Is Austin prepared for a mass casualty attack? Doctors say yes

AUSTIN (KXAN) — This is the big event season in Austin, with UT football, ACL and the COTA races coming up. All huge crowds, vulnerable in case of a mass attack. UMC Brackenridge is the only adult level-one trauma center in the area, and Seton has put together a specially trained team there of trauma experts to prepare for the worst.

After Charles Whitman shot 45 people from the UT Tower back in 1966, local doctors began thinking about the need for a mass casualty response. In this era of terror, it is needed more than ever. What many of us consider the “unimaginable”, these first responders must imagine such a thing and be prepared. Dr. Jayson Aydelotte is an army vet and now trauma surgeon at Brackenridge who heads an eight surgeon team, half of them with military training. He says that is a rare benefit when it comes to planning for mass death. “Seeing mass casualty events is really rare here, but over there you might see fifty of them. Most people will never see one.”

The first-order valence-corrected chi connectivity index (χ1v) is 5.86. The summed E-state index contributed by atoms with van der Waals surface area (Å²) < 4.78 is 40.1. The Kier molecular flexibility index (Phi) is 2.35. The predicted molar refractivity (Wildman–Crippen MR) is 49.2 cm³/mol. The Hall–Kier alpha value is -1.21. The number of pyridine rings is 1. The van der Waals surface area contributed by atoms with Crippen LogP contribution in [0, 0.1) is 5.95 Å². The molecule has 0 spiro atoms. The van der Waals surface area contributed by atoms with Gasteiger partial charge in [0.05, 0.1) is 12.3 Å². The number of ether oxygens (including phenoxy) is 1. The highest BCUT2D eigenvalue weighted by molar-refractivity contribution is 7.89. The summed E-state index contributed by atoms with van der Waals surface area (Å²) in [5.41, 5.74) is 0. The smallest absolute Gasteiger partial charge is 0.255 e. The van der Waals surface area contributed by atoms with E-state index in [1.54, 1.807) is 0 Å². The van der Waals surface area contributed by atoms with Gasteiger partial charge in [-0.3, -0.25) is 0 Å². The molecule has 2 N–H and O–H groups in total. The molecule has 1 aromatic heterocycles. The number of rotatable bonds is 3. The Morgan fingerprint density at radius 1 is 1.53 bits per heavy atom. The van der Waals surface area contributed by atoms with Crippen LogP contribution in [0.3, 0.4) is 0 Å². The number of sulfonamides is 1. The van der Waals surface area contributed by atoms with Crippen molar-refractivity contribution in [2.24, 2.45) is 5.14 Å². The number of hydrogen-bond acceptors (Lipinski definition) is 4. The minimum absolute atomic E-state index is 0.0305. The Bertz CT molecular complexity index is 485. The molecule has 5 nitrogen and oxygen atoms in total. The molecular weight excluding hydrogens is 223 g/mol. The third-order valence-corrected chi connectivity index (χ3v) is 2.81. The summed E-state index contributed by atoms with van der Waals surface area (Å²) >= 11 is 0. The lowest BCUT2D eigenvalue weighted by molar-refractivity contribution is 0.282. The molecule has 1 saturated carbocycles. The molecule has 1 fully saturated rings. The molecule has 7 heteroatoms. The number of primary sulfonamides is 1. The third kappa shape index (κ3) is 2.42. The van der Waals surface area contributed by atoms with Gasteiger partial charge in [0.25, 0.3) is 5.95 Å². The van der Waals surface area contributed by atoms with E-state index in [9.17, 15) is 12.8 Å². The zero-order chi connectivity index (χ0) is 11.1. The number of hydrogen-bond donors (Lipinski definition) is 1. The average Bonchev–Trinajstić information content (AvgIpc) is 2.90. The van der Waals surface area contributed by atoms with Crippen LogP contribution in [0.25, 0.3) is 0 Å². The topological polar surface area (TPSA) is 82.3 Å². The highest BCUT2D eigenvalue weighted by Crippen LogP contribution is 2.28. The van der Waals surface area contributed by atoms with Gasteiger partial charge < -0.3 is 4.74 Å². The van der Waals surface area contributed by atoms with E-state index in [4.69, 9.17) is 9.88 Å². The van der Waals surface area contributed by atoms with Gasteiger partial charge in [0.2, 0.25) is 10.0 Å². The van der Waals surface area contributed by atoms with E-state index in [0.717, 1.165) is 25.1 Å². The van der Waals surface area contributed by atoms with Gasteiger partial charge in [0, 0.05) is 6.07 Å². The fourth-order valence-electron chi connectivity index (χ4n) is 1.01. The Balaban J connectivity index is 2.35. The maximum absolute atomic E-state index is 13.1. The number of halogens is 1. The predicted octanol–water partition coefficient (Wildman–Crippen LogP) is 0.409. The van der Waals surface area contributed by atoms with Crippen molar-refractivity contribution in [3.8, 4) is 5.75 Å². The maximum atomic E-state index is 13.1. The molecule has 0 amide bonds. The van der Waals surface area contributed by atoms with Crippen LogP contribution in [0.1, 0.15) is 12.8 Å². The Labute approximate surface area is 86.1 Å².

Dr. Aydelotte adds that while most city hospitals can handle a trauma with thirty or forty patients, a thousand or more is entirely different. “It changes the way you organize what you are going to do. For instance, our entire hospital, our entire hospital system, will do nothing else but care for the injured.” Other, ordinary patients who can be moved would be transferred to other area hospitals to make room.

DKR Memorial Stadium can be jammed with 100,000 people on game day, a ripe target that could become a triage site in a blinding instant. Same with the Circuit of the Americas, 100,000 come out for an F-1 race. Dr. John Sabra, a navy veteran now part of the Brackenridge team, heads up planning for an emergency at COTA. He says, “Not to say nothing phases us but there’s not a lot we haven’t seen overseas. We’re working closely with Austin-Travis County EMS and the plan is to establish a scene at the site of the mass casualties and from there begin evacuating victims.” He also points out that there are six helipads at COTA that could help with the evacuations.

Dr. Aydelotte prepared a study in 2012 for the American Journal of Surgery and he found half of the responding American city hospitals were not prepared for a mass casualty attack. He doesn’t believe that’s the case here, “People should rest assured that Austin is prepared, and we’re getting more prepared every day.” provides commenting to allow for constructive discussion on the stories we cover. In order to comment here, you acknowledge you have read and agreed to our Terms of Service. Users who violate these terms, including use of vulgar language or racial slurs, will be banned. If you see an inappropriate comment, please flag it for our moderators to review.

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